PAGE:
Sunday, January 19, 2014

01.19.14 "Many men fish all their lives without ever realizing that is is not the fish they are after".....

     This famous quote, always credited to Henry David Thoreau, came to my mind this morning as I walked onto the beach. Even when the conditions aren't perfect, or there is a slim to none chance of landing a fish, myself, like so many other anglers continue to go out and fish. Sometimes I ask myself why?
     Sometimes it is all about catching a fish. Fooling one with a properly presented fly while out enjoying the environment and life itself. There is joy in hooking, landing, photographing and releasing the fish back into the water. (Now, to be honest, in the summer those keeper fluke aren't going to swim again!) Other times its just about an escape, a short time to separate yourself from life for a moment and just reflect and think. I think I do that more often then I even realize. Maybe that is why I prefer to fish alone. Alone on the rocks, alone in my thoughts, well, maybe, just alone.


     This morning was a bit cold out but it was pretty and I was alone but for another angler who made his way out for maybe the same reasons. The air was 24, there wasn't much of a wind, and the water was just perfect enough where you could just cast and retrieve, without even or thinking about the currents and the hazards around the rocks associated with them. It was cold enough out that I think the gulls were cold also. They just stood with their backs to the water and didn't move. Maybe they were just out thinking also.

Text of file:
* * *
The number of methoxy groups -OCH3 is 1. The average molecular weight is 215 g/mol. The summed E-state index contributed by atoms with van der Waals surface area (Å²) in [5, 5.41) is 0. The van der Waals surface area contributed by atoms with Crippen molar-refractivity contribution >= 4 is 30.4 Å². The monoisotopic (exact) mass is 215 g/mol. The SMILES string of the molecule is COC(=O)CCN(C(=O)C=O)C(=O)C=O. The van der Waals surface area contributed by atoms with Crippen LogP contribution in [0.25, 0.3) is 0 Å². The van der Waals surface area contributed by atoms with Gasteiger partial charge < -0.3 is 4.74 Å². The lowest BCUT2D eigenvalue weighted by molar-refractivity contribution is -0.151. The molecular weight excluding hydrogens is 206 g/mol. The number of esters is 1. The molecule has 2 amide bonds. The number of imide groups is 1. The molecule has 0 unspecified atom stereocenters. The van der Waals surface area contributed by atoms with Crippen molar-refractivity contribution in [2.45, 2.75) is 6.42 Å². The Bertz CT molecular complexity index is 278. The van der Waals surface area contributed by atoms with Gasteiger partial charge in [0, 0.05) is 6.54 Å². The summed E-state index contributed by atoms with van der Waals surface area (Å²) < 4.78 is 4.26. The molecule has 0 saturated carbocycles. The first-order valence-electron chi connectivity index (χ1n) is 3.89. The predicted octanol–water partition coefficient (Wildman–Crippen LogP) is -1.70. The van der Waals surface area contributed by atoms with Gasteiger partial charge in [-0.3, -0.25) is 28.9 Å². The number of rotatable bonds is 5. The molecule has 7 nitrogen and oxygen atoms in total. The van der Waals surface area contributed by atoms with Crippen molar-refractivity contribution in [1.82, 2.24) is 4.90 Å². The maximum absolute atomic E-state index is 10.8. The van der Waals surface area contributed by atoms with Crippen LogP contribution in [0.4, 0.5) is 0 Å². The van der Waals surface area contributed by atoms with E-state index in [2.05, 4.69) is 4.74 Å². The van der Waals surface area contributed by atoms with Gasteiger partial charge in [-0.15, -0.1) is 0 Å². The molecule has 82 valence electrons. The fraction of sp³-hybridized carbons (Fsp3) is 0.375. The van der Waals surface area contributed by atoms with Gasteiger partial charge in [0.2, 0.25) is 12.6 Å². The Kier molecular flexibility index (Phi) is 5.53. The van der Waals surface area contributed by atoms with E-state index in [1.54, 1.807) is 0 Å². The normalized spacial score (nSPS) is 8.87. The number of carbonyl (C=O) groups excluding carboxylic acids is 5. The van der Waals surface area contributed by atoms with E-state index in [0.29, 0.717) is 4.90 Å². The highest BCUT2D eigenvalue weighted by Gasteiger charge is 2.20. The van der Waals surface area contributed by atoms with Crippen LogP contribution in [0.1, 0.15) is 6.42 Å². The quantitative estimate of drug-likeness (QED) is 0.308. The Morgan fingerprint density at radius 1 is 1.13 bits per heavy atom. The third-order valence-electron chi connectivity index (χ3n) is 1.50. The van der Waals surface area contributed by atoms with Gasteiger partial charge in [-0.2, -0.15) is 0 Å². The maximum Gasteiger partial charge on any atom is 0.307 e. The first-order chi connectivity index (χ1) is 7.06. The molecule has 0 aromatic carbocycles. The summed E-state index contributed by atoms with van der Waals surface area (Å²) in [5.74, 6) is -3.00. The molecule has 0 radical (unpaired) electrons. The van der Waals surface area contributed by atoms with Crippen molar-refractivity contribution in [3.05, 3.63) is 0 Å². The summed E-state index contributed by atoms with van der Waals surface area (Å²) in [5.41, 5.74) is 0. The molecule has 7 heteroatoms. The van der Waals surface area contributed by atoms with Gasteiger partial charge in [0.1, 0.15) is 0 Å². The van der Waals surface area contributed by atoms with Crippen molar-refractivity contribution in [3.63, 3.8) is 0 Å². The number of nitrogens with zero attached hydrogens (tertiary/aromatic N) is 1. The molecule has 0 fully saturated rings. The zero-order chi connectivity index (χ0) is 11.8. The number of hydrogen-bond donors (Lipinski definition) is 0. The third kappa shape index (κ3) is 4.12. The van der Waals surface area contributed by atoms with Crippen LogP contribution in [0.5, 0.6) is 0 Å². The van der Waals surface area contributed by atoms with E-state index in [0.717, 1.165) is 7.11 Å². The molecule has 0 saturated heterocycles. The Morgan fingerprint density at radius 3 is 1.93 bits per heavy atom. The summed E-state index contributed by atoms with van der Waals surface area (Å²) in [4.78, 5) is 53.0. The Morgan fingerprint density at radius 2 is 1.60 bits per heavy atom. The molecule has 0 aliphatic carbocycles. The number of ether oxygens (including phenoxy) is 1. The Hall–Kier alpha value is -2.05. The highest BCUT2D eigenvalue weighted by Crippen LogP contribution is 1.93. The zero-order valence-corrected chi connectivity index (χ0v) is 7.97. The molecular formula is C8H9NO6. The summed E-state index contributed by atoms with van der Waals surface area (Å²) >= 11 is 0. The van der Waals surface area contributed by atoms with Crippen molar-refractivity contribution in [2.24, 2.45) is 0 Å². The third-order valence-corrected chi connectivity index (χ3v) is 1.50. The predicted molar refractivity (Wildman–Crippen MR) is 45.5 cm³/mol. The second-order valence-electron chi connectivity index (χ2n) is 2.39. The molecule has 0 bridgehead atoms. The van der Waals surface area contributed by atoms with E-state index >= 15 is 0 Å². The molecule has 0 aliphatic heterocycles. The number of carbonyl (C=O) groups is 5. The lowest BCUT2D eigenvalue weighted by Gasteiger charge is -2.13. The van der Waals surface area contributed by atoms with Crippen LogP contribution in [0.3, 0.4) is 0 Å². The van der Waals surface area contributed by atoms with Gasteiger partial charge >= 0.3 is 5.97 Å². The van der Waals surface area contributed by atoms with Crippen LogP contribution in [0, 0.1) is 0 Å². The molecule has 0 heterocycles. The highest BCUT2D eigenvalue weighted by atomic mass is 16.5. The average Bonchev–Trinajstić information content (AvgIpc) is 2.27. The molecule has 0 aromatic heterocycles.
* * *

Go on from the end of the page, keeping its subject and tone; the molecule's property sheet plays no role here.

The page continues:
I only lasted for a little while getting my daily fix of "fishing" and thinking. When I got home I researched a little about that famous quote. I found a website The Walden Woods Project, HERE, that researched and cross referenced famous mis-quotations.

Misquotation: Many men fish all their lives without ever realizing that it is not the fish they are after.

Michael Baughman wrote in his  A River Seen Right (Lyons Press, 1995) p. 156, clearly paraphrasing and not quoting: “I think it was in Walden where he wrote that a lot of men fish all their lives without ever realizing that fish isn’t really what they’re after.” Baughman may have been paraphrasing from Thoreau’s Journal, January 26, 1853:
It is remarkable that many men will go with eagerness to Walden Pond in the winter to fish for pickerel and yet not seem to care for the landscape. Of course it cannot be merely for the pickerel they may catch; there is some adventure in it; but any love of nature which they may feel is certainly very slight and indefinite. They call it going a-fishing, and so indeed it is, though perchance, their natures know better. Now I go a-fishing and a-hunting every day, but omit the fish and the game, which are the least important part. I have learned to do without them. They were indispensable only as long as I was a boy. I am encouraged when I see a dozen villagers drawn to Walden Pond to spend a day in fishing through the ice, and suspect that I have more fellows than I knew, but I am disappointed and surprised to find that they lay so much stress on the fish which they catch or fail to catch, and on nothing else, as if there were nothing else to be caught.

The closest parallel in a non-Thoreau text is from E.T. Brown’s Not Without Prejudice: Essays on Assorted Subjects (Melbourne: Cheshire, 1955) p. 142: “When they go fishing, it is not really fish they are after. It is a philosophic meditation.”

     Where ever the origin of the quote truly lies the message is the same, and one that all anglers should ask themselves at one time in their life or another. I find reflection is good, alone is good, and time spent fishing is good too.